When the Sixers signed Johnson to a one-year $11 million deal in July, it was for the purpose of shaping a young roster with some veteran leadership. Management wanted to ensure there would be a professional in the locker room to help navigate the likes of Embiid and Ben Simmons through a full NBA season, with hopes of making it to the playoffs.

“When we looked to build our roster and sort of identify people we started talking about Amir Johnson,” Brett Brown said. “And Bryan was way more familiar with Amir — this is to Bryan’s credit — than I was, because of his Toronto background. And I started digging in and calling his teammates. I’ve been in the league for a long time, so you follow him, and you speak to people like Evan Turner. You know, tell me about Amir when you were in Boston and so on.”

While Brown was doing his research on Johnson, he came across an impressive level of continuity when it came to how others viewed the center.

“It’s amazing to a man how consistent the reviews were,” Brown said of Johnson. “People skills, work his butt off, could handle swinging a towel or coming in and making a difference. He’s a good person and he’s a pro. To be able to bring him in the game and now worry about is he happy, is he fresh, is he in shape, does he need 10 shots? It isn’t ever on my mind with Amir.”

The Sixers’ head coach seems honest in his assessment, and Johnson’s fluctuating level of productivity and use reflects that. Prior to his big night against Utah, Johnson logged a combined 21 minutes over the team’s previous four games — including two DNP’s, both coming against the Golden State Warriors.

Still, just barely over a month into this new season, the Sixers are trying to iron out the kinks in their lineup. With injuries to Richaun Holmes, Markelle Fultz, Jerryd Bayless and Justin Anderson over the course of the season so far, finding a set group of guys and defining their roles has been a tricky situation to maneuver.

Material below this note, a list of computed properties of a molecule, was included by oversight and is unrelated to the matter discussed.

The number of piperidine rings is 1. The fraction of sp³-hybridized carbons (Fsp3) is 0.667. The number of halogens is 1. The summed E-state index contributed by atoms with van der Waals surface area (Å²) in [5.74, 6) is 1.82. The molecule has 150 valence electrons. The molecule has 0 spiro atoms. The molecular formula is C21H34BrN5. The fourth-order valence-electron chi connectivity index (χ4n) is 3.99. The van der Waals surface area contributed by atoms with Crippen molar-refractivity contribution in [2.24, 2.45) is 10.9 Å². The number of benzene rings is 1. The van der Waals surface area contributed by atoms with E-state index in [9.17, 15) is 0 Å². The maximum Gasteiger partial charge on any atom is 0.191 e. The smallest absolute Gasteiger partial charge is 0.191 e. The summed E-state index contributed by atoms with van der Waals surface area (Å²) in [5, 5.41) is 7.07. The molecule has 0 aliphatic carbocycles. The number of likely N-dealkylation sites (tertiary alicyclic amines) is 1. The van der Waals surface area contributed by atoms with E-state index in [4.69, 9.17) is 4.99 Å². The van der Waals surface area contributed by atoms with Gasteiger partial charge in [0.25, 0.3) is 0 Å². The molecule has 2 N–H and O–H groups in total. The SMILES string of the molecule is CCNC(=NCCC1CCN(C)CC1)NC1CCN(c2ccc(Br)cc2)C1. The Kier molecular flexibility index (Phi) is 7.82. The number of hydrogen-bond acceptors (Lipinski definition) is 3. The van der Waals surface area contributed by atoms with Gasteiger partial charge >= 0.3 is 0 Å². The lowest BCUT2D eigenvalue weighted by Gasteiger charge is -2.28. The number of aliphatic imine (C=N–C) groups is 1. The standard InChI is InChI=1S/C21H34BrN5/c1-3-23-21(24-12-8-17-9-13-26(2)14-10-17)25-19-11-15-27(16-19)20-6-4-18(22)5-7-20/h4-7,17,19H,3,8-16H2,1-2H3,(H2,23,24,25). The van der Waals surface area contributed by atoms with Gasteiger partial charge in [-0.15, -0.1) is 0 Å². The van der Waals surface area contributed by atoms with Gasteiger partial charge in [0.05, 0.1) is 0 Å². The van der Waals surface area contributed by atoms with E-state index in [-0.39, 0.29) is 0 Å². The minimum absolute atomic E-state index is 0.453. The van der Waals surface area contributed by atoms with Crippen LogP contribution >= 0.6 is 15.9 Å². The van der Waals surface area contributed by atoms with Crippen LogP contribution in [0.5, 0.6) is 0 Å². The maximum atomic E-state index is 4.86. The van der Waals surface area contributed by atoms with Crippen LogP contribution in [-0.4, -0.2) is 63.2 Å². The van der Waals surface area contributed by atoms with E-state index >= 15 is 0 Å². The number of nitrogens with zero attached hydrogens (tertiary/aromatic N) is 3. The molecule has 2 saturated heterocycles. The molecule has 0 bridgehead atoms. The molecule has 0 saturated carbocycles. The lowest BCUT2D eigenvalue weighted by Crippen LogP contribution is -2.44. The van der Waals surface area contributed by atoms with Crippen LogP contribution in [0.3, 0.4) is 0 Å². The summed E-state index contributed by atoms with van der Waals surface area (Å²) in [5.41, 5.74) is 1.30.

Last season, Johnson started 77 games for the Boston Celtics during their campaign that ran all the way to the Eastern Conference finals. His one start in 14 games this season, with a cut in minutes per game, is a far cry from the level of use Johnson experienced just one year ago. But coming into this season, that was known. Johnson’s role would be to help guide his junior counterparts and chip in where he could.

So far, the deal is paying dividends on both ends.

“It’s huge for us,” Simmons said. “Having a guy come off the bench and play a role like that. As a vet, he’s one of the leaders. He comes in, plays hard, doesn’t ask for more minutes or anything like that. He’s a great player.”

In a game that featured the absence of Jazz star center Rudy Gobert, Johnson was able to make his presence more prevalent during his reserve minutes. Along with his four blocks, Johnson had a game-high 15 contested two-point shots. As a team, Utah shot just 35.3 percent from the field.

Backing up a superstar in the making in Embiid, Johnson has limited time to let it be known that he’s still around. That situation is magnified on nights that Holmes is seeing extended run as well. But in his 13th season in the league, Johnson knows a thing or two about finding ways to be effective and efficient.

“Finding my way on the floor, knowing the amount of time I have, just finding ways I can help my teammates,” Johnson said. “I watch a lot of film. Just for me to find open spots, set screens, and the biggest part that I can help this team out, is just play defense and grabbing rebounds.”

On the nights where Johnson doesn’t get his number called — a la games against the Warriors and other small-ball teams — the veteran just continues to do what he was brought in to do in the first place, lead by example.

“Just sticking to my routine,” Johnson said. “Being mentally prepared, getting my teammates ready, just being a professional, doing all kind of things to prepare for a game.”

After being around the come up in Boston, Johnson knows there are bigger things at stake for the Sixers than a few minutes here and there on the court. To him, winning is the only thing that matters.

“When you don’t play and you win, man it’s like and that’s all that matters,” Johnson said. “We’re here to try and do one goal, and that’s win games and make the playoffs, and go from there on.”

Whether he’s on the bench waving a towel, or on the court making a play, Johnson will continue to lead a young group of talented players by example, hopefully culminating in a trip to the playoffs.

“He is a legitimate pro, on and off the court,” Brown said. “He’s a wonderful teammate.”